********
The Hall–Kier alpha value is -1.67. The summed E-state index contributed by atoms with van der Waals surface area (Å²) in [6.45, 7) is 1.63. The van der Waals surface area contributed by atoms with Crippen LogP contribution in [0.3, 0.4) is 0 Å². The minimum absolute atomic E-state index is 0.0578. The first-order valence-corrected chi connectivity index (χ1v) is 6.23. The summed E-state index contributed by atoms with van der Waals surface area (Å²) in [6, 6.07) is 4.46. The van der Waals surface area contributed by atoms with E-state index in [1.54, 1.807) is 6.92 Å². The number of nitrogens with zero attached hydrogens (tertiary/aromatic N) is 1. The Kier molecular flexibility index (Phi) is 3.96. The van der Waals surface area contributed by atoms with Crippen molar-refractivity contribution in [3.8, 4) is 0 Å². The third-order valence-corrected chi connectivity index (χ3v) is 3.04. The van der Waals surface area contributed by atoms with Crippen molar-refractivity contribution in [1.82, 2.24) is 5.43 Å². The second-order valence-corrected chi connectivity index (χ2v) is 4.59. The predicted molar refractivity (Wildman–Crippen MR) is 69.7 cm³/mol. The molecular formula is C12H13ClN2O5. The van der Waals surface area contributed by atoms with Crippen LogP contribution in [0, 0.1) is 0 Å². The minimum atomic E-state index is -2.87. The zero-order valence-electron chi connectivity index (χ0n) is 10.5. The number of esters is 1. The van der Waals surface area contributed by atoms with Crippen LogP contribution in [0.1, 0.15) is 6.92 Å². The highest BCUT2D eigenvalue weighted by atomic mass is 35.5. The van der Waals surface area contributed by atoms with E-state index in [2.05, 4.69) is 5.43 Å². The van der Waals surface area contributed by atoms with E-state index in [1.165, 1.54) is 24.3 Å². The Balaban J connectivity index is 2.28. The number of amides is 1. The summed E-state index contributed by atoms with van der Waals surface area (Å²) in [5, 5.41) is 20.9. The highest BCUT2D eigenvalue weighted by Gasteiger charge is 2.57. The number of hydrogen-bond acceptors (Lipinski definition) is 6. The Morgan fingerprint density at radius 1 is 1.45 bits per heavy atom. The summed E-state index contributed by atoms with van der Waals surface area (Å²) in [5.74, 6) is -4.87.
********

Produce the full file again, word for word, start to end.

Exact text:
The Hall–Kier alpha value is -1.67. The summed E-state index contributed by atoms with van der Waals surface area (Å²) in [6.45, 7) is 1.63. The van der Waals surface area contributed by atoms with Crippen LogP contribution in [0.3, 0.4) is 0 Å². The minimum absolute atomic E-state index is 0.0578. The first-order valence-corrected chi connectivity index (χ1v) is 6.23. The summed E-state index contributed by atoms with van der Waals surface area (Å²) in [6, 6.07) is 4.46. The van der Waals surface area contributed by atoms with E-state index in [1.54, 1.807) is 6.92 Å². The number of nitrogens with zero attached hydrogens (tertiary/aromatic N) is 1. The Kier molecular flexibility index (Phi) is 3.96. The van der Waals surface area contributed by atoms with Crippen molar-refractivity contribution in [3.8, 4) is 0 Å². The third-order valence-corrected chi connectivity index (χ3v) is 3.04. The van der Waals surface area contributed by atoms with Crippen molar-refractivity contribution in [1.82, 2.24) is 5.43 Å². The second-order valence-corrected chi connectivity index (χ2v) is 4.59. The predicted molar refractivity (Wildman–Crippen MR) is 69.7 cm³/mol. The molecular formula is C12H13ClN2O5. The van der Waals surface area contributed by atoms with Crippen LogP contribution in [0, 0.1) is 0 Å². The minimum atomic E-state index is -2.87. The zero-order valence-electron chi connectivity index (χ0n) is 10.5. The number of esters is 1. The van der Waals surface area contributed by atoms with Crippen LogP contribution in [0.1, 0.15) is 6.92 Å². The highest BCUT2D eigenvalue weighted by atomic mass is 35.5. The van der Waals surface area contributed by atoms with E-state index in [2.05, 4.69) is 5.43 Å². The van der Waals surface area contributed by atoms with E-state index in [1.165, 1.54) is 24.3 Å². The Balaban J connectivity index is 2.28. The number of amides is 1. The summed E-state index contributed by atoms with van der Waals surface area (Å²) in [5, 5.41) is 20.9. The highest BCUT2D eigenvalue weighted by Gasteiger charge is 2.57. The number of hydrogen-bond acceptors (Lipinski definition) is 6. The Morgan fingerprint density at radius 1 is 1.45 bits per heavy atom. The summed E-state index contributed by atoms with van der Waals surface area (Å²) in [5.74, 6) is -4.87.